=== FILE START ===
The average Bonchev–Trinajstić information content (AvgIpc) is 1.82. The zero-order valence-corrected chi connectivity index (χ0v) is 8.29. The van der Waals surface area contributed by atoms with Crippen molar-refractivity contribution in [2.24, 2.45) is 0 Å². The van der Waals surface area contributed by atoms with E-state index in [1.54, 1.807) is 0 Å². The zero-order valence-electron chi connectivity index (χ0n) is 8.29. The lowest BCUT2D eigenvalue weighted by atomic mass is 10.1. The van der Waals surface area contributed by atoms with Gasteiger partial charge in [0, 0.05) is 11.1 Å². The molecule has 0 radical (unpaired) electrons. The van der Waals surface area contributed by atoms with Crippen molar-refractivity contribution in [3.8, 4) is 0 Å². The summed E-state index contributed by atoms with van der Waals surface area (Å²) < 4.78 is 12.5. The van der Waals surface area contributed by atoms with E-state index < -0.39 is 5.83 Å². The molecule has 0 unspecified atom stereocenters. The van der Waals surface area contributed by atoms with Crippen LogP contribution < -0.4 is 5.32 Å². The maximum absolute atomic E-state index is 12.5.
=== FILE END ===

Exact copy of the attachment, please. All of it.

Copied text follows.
The average Bonchev–Trinajstić information content (AvgIpc) is 1.82. The zero-order valence-corrected chi connectivity index (χ0v) is 8.29. The van der Waals surface area contributed by atoms with Crippen molar-refractivity contribution in [2.24, 2.45) is 0 Å². The van der Waals surface area contributed by atoms with E-state index in [1.54, 1.807) is 0 Å². The zero-order valence-electron chi connectivity index (χ0n) is 8.29. The lowest BCUT2D eigenvalue weighted by atomic mass is 10.1. The van der Waals surface area contributed by atoms with Gasteiger partial charge in [0, 0.05) is 11.1 Å². The molecule has 0 radical (unpaired) electrons. The van der Waals surface area contributed by atoms with Crippen molar-refractivity contribution in [3.8, 4) is 0 Å². The summed E-state index contributed by atoms with van der Waals surface area (Å²) < 4.78 is 12.5. The van der Waals surface area contributed by atoms with E-state index < -0.39 is 5.83 Å². The molecule has 0 unspecified atom stereocenters. The van der Waals surface area contributed by atoms with Crippen LogP contribution < -0.4 is 5.32 Å². The maximum absolute atomic E-state index is 12.5.